Normal coagulation activation proceeds through the tissue factor- (TF-) dependent pathway, whereby TF forms a 1 : 1 stoichiometric complex with native factor (F) VII (F VII–TF) [22]. F VII binds to the lipid portion of TF in the presence of calcium, which acts as a bridge between TF and F VII. The TF–F VII complex activates FX and FIX to cause blood coagulation [22]. In 1997, Huang et al. [11] explored Ab-tTF complex, a new strategy of molecular targeting therapy aiming of tumor vascular network [11]. The complex of Ab-tTF, in which tTF acted as the effect factors for inducing tumor blood vessel thrombosis and MHCII antibody (Ab) acted as the tTF carrier, was prepared for targeting tumor vasculature, inducing tumor vascular thrombosis, and leading to tumor necrosis [11, 12]. Although Ab-tTF fusion protein can induce tumor vascular thrombosis and inhibit tumor growth to various degrees, the relatively large antibody molecules of Ab-tTF likely cause steric hindrance, affect the binding with markers on endothelium, and reduce the efficiency of inducing thrombosis of tumor blood vessels [23].

RGD-4C is a kind of small molecular polypeptide and has affinity to receptor [24]. The size of RGD-4C is smaller than that of antibody. RGD-4C could overcome the steric hindrance caused by large antibody molecules. RGD polypeptide could specifically recognize and bind to receptor [25]. Integrin receptor is rare in the blood vessels of normal tissues, and its state increases on the membrane of tumor vascular endothelial cells [26]. RGD polypeptide was used as the drug carrier by targeting the integrin receptor for therapy of tumor [8, 27, 28]; however, a previous study in which RGD-4C with a single ligand was used as the specific carrier of effect factor tTF showed that RGD-4C only induced thrombosis in small vessels [29] and suggested that the antitumor effect of RGD-4C was not ideal. The reason may be due to the fact that the affinity between the single RGD ligand and receptor was lower than that between antigen and antibody.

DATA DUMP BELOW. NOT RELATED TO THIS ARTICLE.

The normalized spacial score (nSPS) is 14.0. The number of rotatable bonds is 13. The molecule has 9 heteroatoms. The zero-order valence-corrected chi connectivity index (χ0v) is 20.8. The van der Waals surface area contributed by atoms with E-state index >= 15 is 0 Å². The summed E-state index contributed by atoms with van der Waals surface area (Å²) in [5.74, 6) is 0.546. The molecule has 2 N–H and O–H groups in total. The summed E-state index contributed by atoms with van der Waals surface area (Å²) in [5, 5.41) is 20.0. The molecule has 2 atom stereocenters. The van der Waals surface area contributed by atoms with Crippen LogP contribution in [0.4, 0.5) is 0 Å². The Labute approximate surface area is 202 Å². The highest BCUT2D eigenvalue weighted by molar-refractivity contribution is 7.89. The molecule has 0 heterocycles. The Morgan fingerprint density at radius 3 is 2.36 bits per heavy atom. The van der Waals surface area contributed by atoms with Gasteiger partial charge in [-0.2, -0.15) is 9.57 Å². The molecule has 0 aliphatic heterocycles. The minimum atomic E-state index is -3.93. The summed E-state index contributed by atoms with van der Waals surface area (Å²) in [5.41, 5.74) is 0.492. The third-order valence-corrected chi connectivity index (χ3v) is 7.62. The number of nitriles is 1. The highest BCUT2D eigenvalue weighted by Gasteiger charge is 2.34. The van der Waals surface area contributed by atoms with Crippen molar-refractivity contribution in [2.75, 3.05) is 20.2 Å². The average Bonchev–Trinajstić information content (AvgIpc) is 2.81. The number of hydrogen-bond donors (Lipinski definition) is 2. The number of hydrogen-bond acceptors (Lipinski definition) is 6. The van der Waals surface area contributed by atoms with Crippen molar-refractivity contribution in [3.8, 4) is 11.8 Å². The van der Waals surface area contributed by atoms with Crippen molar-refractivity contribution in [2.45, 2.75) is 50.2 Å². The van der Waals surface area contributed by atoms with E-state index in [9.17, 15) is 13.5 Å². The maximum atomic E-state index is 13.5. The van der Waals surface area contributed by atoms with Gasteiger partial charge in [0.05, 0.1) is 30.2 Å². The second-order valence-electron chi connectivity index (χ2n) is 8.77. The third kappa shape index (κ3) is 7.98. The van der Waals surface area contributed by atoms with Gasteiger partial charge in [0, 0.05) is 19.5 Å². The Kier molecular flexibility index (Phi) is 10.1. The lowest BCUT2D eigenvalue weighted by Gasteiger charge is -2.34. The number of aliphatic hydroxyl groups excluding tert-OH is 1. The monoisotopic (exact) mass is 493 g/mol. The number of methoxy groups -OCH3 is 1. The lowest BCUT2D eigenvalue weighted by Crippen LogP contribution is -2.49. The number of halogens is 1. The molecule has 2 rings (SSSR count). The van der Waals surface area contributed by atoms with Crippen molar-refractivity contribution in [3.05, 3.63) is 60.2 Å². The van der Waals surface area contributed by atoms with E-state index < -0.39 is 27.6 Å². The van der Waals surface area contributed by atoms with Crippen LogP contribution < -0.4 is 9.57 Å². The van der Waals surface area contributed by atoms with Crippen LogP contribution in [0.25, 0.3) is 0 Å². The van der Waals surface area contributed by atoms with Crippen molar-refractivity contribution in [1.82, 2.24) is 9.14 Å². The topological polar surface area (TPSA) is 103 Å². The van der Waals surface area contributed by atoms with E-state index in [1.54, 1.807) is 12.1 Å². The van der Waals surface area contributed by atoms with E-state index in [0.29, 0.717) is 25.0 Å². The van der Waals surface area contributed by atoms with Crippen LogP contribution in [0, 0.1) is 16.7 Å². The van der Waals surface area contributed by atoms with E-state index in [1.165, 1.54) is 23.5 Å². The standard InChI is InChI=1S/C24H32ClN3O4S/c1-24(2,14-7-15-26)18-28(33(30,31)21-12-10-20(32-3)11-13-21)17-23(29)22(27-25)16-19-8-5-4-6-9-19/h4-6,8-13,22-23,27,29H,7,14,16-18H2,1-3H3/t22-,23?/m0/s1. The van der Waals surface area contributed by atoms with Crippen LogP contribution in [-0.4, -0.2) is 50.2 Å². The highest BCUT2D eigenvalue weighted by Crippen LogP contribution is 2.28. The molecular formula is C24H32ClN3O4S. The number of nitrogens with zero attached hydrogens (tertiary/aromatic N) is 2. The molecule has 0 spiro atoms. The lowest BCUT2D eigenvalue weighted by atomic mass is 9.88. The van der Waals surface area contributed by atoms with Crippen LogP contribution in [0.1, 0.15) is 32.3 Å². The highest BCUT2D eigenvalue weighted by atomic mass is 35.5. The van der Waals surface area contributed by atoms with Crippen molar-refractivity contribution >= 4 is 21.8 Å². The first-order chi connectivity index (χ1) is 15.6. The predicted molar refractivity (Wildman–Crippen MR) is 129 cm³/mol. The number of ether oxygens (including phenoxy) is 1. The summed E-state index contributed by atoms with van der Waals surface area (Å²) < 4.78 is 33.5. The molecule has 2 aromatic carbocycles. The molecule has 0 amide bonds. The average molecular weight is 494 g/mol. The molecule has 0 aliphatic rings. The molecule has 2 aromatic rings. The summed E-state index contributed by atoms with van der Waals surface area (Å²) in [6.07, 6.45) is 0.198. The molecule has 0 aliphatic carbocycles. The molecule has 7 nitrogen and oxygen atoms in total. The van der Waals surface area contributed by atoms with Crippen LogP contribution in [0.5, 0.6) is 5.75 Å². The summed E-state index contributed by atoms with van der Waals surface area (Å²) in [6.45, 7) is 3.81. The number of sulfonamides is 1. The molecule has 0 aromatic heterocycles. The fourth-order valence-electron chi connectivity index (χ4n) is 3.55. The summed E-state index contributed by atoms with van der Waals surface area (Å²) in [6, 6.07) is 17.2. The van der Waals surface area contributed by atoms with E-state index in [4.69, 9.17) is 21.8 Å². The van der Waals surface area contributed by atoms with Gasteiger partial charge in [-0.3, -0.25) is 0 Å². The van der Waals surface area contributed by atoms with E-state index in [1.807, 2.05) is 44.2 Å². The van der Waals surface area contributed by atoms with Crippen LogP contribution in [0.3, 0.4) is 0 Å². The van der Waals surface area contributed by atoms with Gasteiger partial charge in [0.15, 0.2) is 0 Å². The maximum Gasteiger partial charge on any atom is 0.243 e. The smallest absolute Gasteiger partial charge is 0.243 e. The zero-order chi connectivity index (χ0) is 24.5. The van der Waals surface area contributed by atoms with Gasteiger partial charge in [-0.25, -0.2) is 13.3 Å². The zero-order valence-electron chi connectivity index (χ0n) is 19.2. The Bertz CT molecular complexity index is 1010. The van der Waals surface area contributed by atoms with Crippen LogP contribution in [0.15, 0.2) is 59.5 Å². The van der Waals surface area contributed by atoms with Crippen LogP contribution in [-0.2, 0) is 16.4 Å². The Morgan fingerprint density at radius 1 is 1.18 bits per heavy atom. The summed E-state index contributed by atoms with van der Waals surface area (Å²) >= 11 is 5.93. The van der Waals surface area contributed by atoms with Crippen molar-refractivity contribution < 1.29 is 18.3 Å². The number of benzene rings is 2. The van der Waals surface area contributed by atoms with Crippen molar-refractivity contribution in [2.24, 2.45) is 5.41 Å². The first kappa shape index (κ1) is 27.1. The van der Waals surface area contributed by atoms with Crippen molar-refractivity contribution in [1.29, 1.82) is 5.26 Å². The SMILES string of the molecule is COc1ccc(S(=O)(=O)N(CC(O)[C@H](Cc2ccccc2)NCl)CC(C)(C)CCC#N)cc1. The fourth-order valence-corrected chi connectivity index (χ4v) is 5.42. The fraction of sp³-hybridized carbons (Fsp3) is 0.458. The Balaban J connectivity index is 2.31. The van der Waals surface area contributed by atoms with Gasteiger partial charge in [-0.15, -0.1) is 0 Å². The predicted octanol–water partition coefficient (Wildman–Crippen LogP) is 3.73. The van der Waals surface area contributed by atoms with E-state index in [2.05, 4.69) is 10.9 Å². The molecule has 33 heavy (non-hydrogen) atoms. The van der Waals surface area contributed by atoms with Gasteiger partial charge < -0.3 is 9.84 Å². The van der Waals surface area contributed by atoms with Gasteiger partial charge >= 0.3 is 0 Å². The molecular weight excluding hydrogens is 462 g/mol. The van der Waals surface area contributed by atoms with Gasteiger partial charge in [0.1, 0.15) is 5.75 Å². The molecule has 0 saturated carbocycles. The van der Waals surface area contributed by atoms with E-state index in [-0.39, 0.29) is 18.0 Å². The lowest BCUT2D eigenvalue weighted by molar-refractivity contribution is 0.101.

Studies have shown that multiple RGD-4C peptide sequences have thier unique advantages and the multiple RGD-4C with double loop and two disulfide bonds have 20% to 40% higher affinity on receptor than the single disulfide RGD does and have 200% higher affinity on receptor than the linear RGD does [30]. However, it was found that the binding between the fusion protein of (RGD)2-tTF (double RGD peptide) and receptor for targeting the tumor vasculature was not significantly stronger than the binding of RGD-tTF and receptors [31]. Computer-assisted analysis revealed that when the number of RGD peptides was more than three, the conformation of functional domains will block each other and interfere with RGD binding with receptor [32, 33]. Therefore, in this research, we introduced the gene of three RGD-4C sequences by the 5′ end of tTF gene to produce (RGD)3-tTF fusion gene and (RGD)3-tTF fusion protein. (RGD)3-tTF fusion protein with two disulfide bonds and three RGD ligands enhanced the affinity on the receptor without causing excessive steric hindrance and selectively increased the efficiency of inducing tumor blood vessels thrombosis [27, 34]. In in vitro coagulation experiments, the blood coagulation capacity of (RGD)3-tTF fusion protein was similar to that of TF. The blood clotting time shortened with a corresponding increase of the concentration of (RGD)3-tTF. The results suggested that three RGD did not affect the blood coagulation of TF. There was no significant difference between (RGD)3-tTF and TF on blood clotting function. (RGD)3-tTF was capable of automatically assembling in the tumor blood vessels, while TF without RGD-4C carrier could not target tumor tissue. These results indicated that (RGD)3-tTF fusion protein could specifically gather in colorectal tumor blood vessels through the specific binding of RGD peptides and receptors of tumor vessels, while the free TF without RGD peptides guiding delivery could not assemble at the tumor sites.